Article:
Pages: [1]   Go Down
Author Topic: Peltier / Thermo Electric.  (Read 537 times)
0 Members and 1 Guest are viewing this topic.
Offline Offline
Edison Member
*
Karma: 20
Posts: 2116
View Profile
 Bigger Bigger  Smaller Smaller  Reset Reset

Every now and then I like to think of ways to generate cheap green Energy and last night while falling asleep, I had this thought flow through my head.

What about Arrays and Arrays Peltier devices , imagine a sandwich, top half would be all black to absorb the suns rays and primarily making lots of heat, then on the underside of the sandwich
waterproof coating, which is submerged into the sea to keep it nice and cool, water cool.

That in my head "works" but i then thought about Winter.... less electricity being produced, colder water, less heat from the sun, but now i'm left wondering if this could even work at all?
Logged

Massachusetts, USA
Offline Offline
Tesla Member
***
Karma: 180
Posts: 8108
View Profile
 Bigger Bigger  Smaller Smaller  Reset Reset

You can generate electricity from sunlight that way but I expect it will be less efficient than photovoltaics.
Logged

Send Bitcoin tips to: 1L3CTDoTgrXNA5WyF77uWqt4gUdye9mezN
Send Litecoin tips to : LVtpaq6JgJAZwvnVq3ftVeHafWkcpmuR1e

Dubuque, Iowa, USA
Offline Offline
Edison Member
*
Karma: 33
Posts: 2280
View Profile
 Bigger Bigger  Smaller Smaller  Reset Reset

You can find peltier powered fans for use with woodburning stoves. That's up to 100F difference between the top part and stove side and all they drive is a little DC motor like you'd find in a CDROM player. There's power there but not much.
Logged

Phoenix, Arizona USA
Offline Offline
Faraday Member
**
Karma: 36
Posts: 5519
Where's the beer?
View Profile
WWW
 Bigger Bigger  Smaller Smaller  Reset Reset

You can generate electricity from sunlight that way but I expect it will be less efficient than photovoltaics.

Something I've always wondered is why they don't combine (for a home) the photovoltaic panel with water heating.

The problem with photovoltaics is that as they heat up, they get less efficient. So - attach the cells to the "heatsink", and pipe water through it; circulate it to a tank in the house. Doing this would help cool down the photovoltaics (and increase their efficiency on very sunny/hot days) while giving you a bit of hot water (or at least it would lessen the load of the water heater - whatever it uses to heat the water). Basically - combine the systems to increase the overall system efficiency.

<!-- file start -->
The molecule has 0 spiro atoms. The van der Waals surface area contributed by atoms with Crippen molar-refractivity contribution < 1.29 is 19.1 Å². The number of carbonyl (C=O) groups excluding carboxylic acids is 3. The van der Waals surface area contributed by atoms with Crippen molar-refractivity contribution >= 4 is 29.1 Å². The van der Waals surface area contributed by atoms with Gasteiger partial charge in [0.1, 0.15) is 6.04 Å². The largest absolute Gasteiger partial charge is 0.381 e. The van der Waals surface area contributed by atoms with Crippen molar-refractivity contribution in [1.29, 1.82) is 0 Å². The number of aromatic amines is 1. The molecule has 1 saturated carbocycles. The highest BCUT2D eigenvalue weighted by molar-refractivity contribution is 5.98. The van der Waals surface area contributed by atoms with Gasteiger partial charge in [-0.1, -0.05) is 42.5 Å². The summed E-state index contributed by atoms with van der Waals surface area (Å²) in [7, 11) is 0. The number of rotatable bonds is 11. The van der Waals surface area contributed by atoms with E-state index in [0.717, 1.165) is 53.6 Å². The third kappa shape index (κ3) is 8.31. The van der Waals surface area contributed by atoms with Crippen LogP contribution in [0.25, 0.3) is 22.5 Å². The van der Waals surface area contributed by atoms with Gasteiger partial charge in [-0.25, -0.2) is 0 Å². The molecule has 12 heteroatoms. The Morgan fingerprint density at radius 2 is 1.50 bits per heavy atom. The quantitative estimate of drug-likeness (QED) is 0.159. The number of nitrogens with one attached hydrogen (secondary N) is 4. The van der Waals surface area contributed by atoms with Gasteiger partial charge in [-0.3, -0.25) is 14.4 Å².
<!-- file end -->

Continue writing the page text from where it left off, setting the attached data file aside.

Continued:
The only valid reason I can think of why they don't do it is potential failure modes (and the idea of water running near such a high-current DC system as some installations are). I'm probably missing something else, though...
Logged

I will not respond to Arduino help PM's from random forum users; if you have such a question, start a new topic thread.

Offline Offline
Edison Member
*
Karma: 23
Posts: 1173
View Profile
 Bigger Bigger  Smaller Smaller  Reset Reset

You can extract energy from a system whenever there is a temperature difference (as the heat moves from the hot-side to the cool-side).   So, you could extract energy from the difference between air and water temperature during the day when the air is hotter than the sea, and again at night when the air is cooler than the sea.

I'm sure if this was economically efficient, it would be done.    Energy efficiency is not a factor, since there is plenty of sea & air and an inefficient system just has to be larger.  It's the same issue with photovoltaics...  There is plenty of sunshine and the energy is "free".   But in the real world, the electricity from photovoltaics is more expensive than traditional sources.

But of course, the environmentalists won't like you if you start transferring heat between the sea and the air! smiley-grin
« Last Edit: January 24, 2013, 06:33:03 pm by DVDdoug » Logged

Pages: [1]   Go Up
Jump to: